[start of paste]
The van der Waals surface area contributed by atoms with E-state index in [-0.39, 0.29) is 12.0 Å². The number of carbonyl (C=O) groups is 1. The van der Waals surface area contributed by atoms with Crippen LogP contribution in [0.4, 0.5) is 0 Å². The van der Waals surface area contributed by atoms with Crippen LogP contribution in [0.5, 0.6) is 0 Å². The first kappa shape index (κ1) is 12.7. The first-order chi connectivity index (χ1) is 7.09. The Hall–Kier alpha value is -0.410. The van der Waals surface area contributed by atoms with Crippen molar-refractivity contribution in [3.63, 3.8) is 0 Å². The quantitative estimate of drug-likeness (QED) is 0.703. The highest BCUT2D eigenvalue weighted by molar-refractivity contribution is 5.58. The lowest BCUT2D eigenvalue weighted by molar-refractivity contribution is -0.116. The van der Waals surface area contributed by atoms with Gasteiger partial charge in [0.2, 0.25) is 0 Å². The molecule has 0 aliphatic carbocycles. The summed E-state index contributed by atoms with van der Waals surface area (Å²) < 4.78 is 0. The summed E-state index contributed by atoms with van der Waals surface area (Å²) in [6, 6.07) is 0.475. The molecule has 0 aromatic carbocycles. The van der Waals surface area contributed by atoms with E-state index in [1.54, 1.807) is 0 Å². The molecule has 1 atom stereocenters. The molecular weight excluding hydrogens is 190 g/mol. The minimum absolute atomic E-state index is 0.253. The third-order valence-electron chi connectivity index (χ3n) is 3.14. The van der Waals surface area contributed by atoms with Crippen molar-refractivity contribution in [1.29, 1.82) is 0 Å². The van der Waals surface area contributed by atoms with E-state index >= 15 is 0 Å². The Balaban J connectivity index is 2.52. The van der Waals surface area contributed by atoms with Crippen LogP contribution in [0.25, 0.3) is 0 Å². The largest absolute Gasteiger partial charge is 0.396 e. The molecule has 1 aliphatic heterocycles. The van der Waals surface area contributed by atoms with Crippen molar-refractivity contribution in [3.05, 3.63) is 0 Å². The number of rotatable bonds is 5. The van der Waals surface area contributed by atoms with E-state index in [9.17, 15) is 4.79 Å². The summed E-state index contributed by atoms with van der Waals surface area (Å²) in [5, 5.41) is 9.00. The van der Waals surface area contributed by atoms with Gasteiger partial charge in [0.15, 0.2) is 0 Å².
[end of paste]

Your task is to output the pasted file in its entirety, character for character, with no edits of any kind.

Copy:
The van der Waals surface area contributed by atoms with E-state index in [-0.39, 0.29) is 12.0 Å². The number of carbonyl (C=O) groups is 1. The van der Waals surface area contributed by atoms with Crippen LogP contribution in [0.4, 0.5) is 0 Å². The van der Waals surface area contributed by atoms with Crippen LogP contribution in [0.5, 0.6) is 0 Å². The first kappa shape index (κ1) is 12.7. The first-order chi connectivity index (χ1) is 7.09. The Hall–Kier alpha value is -0.410. The van der Waals surface area contributed by atoms with Crippen molar-refractivity contribution in [3.63, 3.8) is 0 Å². The quantitative estimate of drug-likeness (QED) is 0.703. The highest BCUT2D eigenvalue weighted by molar-refractivity contribution is 5.58. The lowest BCUT2D eigenvalue weighted by molar-refractivity contribution is -0.116. The van der Waals surface area contributed by atoms with Gasteiger partial charge in [0.2, 0.25) is 0 Å². The molecule has 0 aliphatic carbocycles. The summed E-state index contributed by atoms with van der Waals surface area (Å²) < 4.78 is 0. The summed E-state index contributed by atoms with van der Waals surface area (Å²) in [6, 6.07) is 0.475. The molecule has 0 aromatic carbocycles. The van der Waals surface area contributed by atoms with E-state index in [1.54, 1.807) is 0 Å². The molecule has 1 atom stereocenters. The molecular weight excluding hydrogens is 190 g/mol. The minimum absolute atomic E-state index is 0.253. The third-order valence-electron chi connectivity index (χ3n) is 3.14. The van der Waals surface area contributed by atoms with Crippen molar-refractivity contribution in [1.29, 1.82) is 0 Å². The van der Waals surface area contributed by atoms with E-state index >= 15 is 0 Å². The Balaban J connectivity index is 2.52. The van der Waals surface area contributed by atoms with Crippen LogP contribution in [0.25, 0.3) is 0 Å². The largest absolute Gasteiger partial charge is 0.396 e. The molecule has 1 aliphatic heterocycles. The van der Waals surface area contributed by atoms with Crippen molar-refractivity contribution in [3.05, 3.63) is 0 Å². The number of rotatable bonds is 5. The van der Waals surface area contributed by atoms with E-state index in [9.17, 15) is 4.79 Å². The summed E-state index contributed by atoms with van der Waals surface area (Å²) in [5, 5.41) is 9.00. The van der Waals surface area contributed by atoms with Gasteiger partial charge in [0.15, 0.2) is 0 Å².